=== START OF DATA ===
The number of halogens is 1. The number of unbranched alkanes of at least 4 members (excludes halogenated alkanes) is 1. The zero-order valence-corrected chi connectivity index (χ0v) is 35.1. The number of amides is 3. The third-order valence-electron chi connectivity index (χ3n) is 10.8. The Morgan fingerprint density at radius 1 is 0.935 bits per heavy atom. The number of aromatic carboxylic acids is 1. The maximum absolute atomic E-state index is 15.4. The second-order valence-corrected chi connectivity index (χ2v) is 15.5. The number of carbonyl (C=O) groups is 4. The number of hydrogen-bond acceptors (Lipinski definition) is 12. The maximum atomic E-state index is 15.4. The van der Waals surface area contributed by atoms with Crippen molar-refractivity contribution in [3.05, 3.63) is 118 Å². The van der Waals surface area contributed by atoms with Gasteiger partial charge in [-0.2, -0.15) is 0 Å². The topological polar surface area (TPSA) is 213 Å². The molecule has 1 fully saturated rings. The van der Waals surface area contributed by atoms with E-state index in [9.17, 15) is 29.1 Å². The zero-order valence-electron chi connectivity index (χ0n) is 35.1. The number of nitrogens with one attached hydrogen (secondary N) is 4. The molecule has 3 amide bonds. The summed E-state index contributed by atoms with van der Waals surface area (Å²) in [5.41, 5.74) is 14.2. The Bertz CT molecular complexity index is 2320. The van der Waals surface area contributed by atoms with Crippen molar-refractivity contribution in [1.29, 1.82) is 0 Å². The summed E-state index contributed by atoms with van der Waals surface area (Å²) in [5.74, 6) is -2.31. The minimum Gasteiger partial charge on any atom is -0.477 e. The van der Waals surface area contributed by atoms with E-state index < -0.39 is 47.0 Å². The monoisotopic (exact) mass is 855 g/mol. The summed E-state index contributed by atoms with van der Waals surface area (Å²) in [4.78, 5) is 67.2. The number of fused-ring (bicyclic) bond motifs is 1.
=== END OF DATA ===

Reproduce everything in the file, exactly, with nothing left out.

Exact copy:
The number of halogens is 1. The number of unbranched alkanes of at least 4 members (excludes halogenated alkanes) is 1. The zero-order valence-corrected chi connectivity index (χ0v) is 35.1. The number of amides is 3. The third-order valence-electron chi connectivity index (χ3n) is 10.8. The Morgan fingerprint density at radius 1 is 0.935 bits per heavy atom. The number of aromatic carboxylic acids is 1. The maximum absolute atomic E-state index is 15.4. The second-order valence-corrected chi connectivity index (χ2v) is 15.5. The number of carbonyl (C=O) groups is 4. The number of hydrogen-bond acceptors (Lipinski definition) is 12. The maximum atomic E-state index is 15.4. The van der Waals surface area contributed by atoms with Crippen molar-refractivity contribution in [3.05, 3.63) is 118 Å². The van der Waals surface area contributed by atoms with Gasteiger partial charge in [-0.2, -0.15) is 0 Å². The topological polar surface area (TPSA) is 213 Å². The molecule has 1 fully saturated rings. The van der Waals surface area contributed by atoms with E-state index in [9.17, 15) is 29.1 Å². The zero-order valence-electron chi connectivity index (χ0n) is 35.1. The number of nitrogens with one attached hydrogen (secondary N) is 4. The molecule has 3 amide bonds. The summed E-state index contributed by atoms with van der Waals surface area (Å²) in [5.41, 5.74) is 14.2. The Bertz CT molecular complexity index is 2320. The van der Waals surface area contributed by atoms with Crippen molar-refractivity contribution in [1.29, 1.82) is 0 Å². The summed E-state index contributed by atoms with van der Waals surface area (Å²) in [5.74, 6) is -2.31. The minimum Gasteiger partial charge on any atom is -0.477 e. The van der Waals surface area contributed by atoms with E-state index < -0.39 is 47.0 Å². The monoisotopic (exact) mass is 855 g/mol. The summed E-state index contributed by atoms with van der Waals surface area (Å²) in [4.78, 5) is 67.2. The number of fused-ring (bicyclic) bond motifs is 1.